Manitoba satisfied its duty to consult and accommodate a First Nation prior to granting a licence to a company to expand an existing peat harvesting and procession operation that would affect traditional activities of hunting, fishing and harvesting plants in the area.
Sunterra Horticulture Inc [“Sunterra”] submitted a notice of alteration in relation to its existing license to allow expansion of its existing peat harvesting and processing operation on the Washow Bay Peninsula which is land within the traditional territory of the Fisher River Cree Nation [“FRCN”]. The Government of Manitoba invited FRCN to participate in consultations but ultimately granted the revised license to Sunterra.
FRCN appealed the issuance of the license but the appeal was dismissed. By way of an application for declaratory relief, the applicant’s sought a review of the Minister’s decision focused on two substantive issues: 1) the Sunterra license should not have been granted because Manitoba failed to satisfy its duty to consult with FRCN before issuance; and 2) the Minister’s decision to dismiss FRCN’s appeal was based on a failure of Manitoba to hold a public hearing and comply with section 11(10) of The Environment Act.
Whether Manitoba correctly assessed the extent of their duty to consult was reviewed on a standard of correctness. It was not disputed that peat harvesting could interfere with or disrupt the traditional activities of hunting, fishing and harvesting plants in the area. Manitoba correctly identified the level of consultation required as being at the medium to high level. It was significant that Manitoba had an established written policy regarding the level of consultation. Prior to consultation, Manitoba and FRCN agreed to and signed a Protocol respecting Crown-Aboriginal Consultations and a Consultation Funding Agreement with respect to the Sunterra project. These were examples consistent with those suggested in Haida Nation v British Columbia (Minister of Forests),  1 CNLR 72.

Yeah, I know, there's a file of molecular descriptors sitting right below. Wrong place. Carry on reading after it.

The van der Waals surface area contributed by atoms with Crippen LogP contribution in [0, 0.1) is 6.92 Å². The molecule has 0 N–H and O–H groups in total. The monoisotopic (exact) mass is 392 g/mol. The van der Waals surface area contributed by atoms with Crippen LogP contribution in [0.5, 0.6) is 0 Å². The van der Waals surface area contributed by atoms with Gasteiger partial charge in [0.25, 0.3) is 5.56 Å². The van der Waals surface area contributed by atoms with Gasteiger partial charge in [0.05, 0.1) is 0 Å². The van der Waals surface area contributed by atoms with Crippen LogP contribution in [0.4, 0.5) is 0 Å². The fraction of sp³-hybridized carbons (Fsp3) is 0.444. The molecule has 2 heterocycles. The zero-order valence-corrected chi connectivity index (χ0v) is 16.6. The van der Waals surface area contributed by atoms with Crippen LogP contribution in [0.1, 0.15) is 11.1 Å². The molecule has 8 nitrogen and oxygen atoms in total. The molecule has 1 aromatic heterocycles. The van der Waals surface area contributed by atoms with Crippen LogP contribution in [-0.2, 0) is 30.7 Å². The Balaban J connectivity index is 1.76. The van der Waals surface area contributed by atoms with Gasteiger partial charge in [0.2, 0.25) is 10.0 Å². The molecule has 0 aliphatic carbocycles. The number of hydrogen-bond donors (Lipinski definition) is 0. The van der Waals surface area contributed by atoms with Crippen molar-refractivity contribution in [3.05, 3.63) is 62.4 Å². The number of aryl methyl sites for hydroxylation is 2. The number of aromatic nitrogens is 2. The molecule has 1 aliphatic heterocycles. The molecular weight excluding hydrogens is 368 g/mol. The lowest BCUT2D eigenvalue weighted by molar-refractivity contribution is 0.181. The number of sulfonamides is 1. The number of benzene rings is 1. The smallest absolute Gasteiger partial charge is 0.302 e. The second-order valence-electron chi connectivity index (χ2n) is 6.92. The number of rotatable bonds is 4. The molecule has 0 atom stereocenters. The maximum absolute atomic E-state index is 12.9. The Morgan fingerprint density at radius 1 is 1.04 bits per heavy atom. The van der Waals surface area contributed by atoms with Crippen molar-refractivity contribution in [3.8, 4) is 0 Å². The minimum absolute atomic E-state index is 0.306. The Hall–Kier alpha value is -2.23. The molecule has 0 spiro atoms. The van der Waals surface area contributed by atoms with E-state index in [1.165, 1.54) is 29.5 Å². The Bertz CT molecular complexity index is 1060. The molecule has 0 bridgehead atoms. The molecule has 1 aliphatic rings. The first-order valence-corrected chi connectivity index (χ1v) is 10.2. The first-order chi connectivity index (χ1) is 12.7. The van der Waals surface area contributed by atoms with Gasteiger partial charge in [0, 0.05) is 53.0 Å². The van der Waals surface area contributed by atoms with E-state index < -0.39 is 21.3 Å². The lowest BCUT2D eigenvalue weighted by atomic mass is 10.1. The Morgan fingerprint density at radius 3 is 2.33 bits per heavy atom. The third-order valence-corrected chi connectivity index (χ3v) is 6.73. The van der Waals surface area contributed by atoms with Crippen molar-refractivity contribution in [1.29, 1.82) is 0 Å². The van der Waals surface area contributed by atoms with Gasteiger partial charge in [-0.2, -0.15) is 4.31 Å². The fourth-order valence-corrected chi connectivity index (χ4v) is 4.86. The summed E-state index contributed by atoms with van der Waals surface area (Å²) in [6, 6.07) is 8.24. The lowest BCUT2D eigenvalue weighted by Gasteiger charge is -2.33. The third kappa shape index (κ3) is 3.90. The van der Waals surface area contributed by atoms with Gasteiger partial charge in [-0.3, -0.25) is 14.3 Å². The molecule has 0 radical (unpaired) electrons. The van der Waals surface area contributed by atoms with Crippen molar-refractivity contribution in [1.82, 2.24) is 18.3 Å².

Whether Manitoba adequately discharged its duty to consult was reviewed on a standard of reasonableness. Based on the consultation record, Manitoba received and responded to FRCN’s concerns in relation to the exercise of its Aboriginal and treaty rights. Manitoba provided information to FCRN when it was requested. There was ongoing correspondence and dialogue. The conditions as set out by the record constituted adequate accommodations of FRCN’s concerns. While the FRCN may have received a response they did not want, it could not be said that Manitoba did not consider FCRN’s position and responded to it. Therefore, Manitoba satisfied its duty to consult and accommodate FRCN prior to granting the Sunterra licence.
As for the public hearing, it was not unreasonable for the Minister to conclude that the concerns raised by FRCN regarding the Sunterra project were addressed by the conditions imposed on the licence. There was no evidence that FCRN was prejudiced by the Director’s failure to comply with the twenty-one-day deadline. There was no evidence of bad faith, or a failure to recognize responsibilities of a disregard for public concerns, or of a dismissal of legitimate objections to the project. Although the failure to comply with the statutory timeline cannot be condoned, it was not basis for the court to invalidate the issuance of the Sunterra licence or the Minister’s conclusion that a public hearing was unnecessary.